CyHi The Pryce's No Dope On Sundays album will be officially released next Friday, November 17th, but NPR Music has come through with an advance stream of the GOOD Music emcee's official debut. You can check that out by heading over to this page, where the album can be played in full, along with some track-by-track commentary from The Prynce himself. The album features Pusha T, ScHoolboy Q, 2 Chainz, Estelle, Jagged Edge, Kanye West, Ernestine Johnson, BJ The Chicago Kid, & Travis Scott, but the majority of the album's finest moments come from CyHi himself, who brings out high caliber lyricism on nearly every track. 

RELATED: CyHi The Prynce Dubs Himself "The Best Rapper Alive"

While the album is still too fresh for me to fully dive into right now, the introductory cut "Amen" sounds like peak CyHi, with plenty of dense references, vivid storytelling, and impreccable flows. "Fuck being conservative, I was tryin' to serve it up, stir it up, rather sell a bird than be a burglarer, a third of us ridin' round tryin' to find a purchaser, with my lil Spanish chick used her as my interpreter," raps CyHi, about halfway through his non-stop lyrical monologue.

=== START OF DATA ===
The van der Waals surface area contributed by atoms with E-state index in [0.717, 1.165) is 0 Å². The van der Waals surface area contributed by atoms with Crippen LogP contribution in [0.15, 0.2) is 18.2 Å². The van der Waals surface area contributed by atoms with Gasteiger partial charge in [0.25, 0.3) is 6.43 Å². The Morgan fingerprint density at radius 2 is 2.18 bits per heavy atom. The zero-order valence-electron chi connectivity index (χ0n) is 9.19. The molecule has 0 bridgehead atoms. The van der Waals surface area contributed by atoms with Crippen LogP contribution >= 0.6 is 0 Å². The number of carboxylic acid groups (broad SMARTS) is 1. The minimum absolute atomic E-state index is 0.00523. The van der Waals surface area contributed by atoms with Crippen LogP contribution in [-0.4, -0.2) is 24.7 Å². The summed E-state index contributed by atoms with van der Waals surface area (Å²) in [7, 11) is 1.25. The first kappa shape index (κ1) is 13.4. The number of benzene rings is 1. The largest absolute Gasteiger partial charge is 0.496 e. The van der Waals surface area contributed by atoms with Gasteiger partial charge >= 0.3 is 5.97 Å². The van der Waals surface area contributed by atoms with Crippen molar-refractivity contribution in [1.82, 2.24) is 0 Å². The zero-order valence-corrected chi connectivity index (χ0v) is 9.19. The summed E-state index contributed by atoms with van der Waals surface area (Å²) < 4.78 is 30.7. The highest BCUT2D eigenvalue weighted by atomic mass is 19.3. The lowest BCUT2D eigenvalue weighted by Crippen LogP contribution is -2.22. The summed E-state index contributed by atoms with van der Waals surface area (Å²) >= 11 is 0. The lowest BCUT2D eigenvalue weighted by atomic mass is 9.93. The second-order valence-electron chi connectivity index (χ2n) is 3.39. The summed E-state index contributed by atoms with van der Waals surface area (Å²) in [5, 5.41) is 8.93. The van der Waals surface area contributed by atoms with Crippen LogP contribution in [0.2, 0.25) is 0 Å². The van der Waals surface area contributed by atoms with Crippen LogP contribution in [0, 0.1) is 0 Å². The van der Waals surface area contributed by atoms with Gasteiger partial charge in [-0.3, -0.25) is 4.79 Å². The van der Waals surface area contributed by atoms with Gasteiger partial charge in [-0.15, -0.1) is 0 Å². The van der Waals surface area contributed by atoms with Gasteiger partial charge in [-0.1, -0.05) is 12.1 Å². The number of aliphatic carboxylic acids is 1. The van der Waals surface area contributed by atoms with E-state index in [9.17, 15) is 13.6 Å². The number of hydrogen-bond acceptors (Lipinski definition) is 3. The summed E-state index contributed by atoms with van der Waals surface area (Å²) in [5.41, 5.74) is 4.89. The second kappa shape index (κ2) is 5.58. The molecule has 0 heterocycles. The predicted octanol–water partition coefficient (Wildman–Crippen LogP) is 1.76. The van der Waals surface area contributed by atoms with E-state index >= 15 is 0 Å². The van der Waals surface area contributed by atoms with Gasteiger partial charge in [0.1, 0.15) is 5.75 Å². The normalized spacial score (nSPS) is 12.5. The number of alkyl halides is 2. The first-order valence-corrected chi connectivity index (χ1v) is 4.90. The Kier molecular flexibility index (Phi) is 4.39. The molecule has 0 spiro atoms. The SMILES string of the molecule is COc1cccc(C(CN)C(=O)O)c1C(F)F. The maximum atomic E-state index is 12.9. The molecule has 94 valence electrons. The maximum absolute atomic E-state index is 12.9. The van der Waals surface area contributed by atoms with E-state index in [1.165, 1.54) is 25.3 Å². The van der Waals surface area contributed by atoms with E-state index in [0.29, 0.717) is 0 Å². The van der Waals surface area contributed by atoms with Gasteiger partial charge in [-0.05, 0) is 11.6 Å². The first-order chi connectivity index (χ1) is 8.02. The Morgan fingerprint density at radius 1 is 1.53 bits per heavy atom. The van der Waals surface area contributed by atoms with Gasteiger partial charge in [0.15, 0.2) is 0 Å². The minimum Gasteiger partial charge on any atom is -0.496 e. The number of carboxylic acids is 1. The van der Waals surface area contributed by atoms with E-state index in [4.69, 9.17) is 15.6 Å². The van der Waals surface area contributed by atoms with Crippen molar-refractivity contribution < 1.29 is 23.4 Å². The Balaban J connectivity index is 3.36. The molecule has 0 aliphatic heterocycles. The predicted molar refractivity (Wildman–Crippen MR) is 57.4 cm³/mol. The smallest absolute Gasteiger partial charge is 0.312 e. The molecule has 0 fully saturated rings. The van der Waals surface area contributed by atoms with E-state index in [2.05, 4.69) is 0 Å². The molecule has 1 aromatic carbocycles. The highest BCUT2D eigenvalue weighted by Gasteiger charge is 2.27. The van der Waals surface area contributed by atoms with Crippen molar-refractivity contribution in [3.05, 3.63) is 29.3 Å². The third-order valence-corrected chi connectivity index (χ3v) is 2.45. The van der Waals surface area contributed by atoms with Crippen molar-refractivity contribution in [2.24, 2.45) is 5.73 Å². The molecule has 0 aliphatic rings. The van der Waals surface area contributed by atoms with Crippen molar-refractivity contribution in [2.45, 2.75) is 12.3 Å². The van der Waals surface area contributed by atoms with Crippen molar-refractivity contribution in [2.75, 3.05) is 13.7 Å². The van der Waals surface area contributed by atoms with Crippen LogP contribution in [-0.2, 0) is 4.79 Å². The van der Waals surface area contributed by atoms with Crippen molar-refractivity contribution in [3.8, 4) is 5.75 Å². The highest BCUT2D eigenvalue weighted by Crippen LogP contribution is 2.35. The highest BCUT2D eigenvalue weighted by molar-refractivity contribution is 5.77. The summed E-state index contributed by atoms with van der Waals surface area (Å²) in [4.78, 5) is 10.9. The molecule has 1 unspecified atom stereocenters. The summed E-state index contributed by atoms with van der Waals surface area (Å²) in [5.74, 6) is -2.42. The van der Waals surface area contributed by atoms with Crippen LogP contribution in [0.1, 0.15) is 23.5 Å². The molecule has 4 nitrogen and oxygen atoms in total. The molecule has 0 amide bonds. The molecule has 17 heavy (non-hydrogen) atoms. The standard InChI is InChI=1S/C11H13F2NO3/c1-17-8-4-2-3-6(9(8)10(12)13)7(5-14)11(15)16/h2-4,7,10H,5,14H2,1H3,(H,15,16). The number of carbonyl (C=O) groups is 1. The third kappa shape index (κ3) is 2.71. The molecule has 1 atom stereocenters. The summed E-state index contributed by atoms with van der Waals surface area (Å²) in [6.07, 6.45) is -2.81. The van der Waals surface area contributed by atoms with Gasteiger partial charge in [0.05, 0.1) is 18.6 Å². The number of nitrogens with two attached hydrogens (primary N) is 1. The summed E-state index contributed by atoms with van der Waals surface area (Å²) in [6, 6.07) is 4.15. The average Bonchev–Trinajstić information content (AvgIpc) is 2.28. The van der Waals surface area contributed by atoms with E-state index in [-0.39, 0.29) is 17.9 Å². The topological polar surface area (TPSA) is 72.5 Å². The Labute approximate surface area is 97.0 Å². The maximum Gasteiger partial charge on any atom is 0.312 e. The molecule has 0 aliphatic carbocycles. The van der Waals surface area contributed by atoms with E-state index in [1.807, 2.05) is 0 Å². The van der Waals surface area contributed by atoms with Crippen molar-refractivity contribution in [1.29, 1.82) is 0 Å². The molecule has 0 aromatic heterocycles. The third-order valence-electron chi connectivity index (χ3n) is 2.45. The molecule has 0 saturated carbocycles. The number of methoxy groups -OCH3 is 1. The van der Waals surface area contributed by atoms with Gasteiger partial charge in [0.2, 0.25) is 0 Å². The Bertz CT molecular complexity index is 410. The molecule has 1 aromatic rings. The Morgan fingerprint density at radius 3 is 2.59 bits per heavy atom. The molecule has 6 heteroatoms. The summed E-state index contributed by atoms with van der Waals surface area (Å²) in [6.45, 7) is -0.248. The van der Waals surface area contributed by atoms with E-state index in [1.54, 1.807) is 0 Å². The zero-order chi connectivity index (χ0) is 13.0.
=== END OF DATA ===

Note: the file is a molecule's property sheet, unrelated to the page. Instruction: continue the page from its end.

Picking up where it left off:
RELATED: Watch Cyhi The Prynce Spit A Lethal Freestyle Over Joey Bada$$'s "Waves"

While the album is not exactly religious in the spiritual sense, musically, the vibe flirts with the divine. Production is grandiose, soulful, and hard hitting; consider "No Dope On Sundays," which opens with a revival-esque sermon and employs a gospel-inspired instrumental. The juxtaposition between the divine and the trap seems to be one of the dominant themes on the album, and CyHi himself breaks it down when speaking on the title track:

"Me combining both of my lifestyles — as far as the time that I did do in the streets and the time of my spiritual maturing and grooming by my parents — kind of gave me a third-eye view on a lot of topics and different situations. I can say I can go through some street s*** with Jesus in the room."

So, while it's too early to really dive into the album right now, my early experience with the project is certainly positive. Perhaps CyHi was onto something when he called himself the "best rapper alive." What do ya'll think?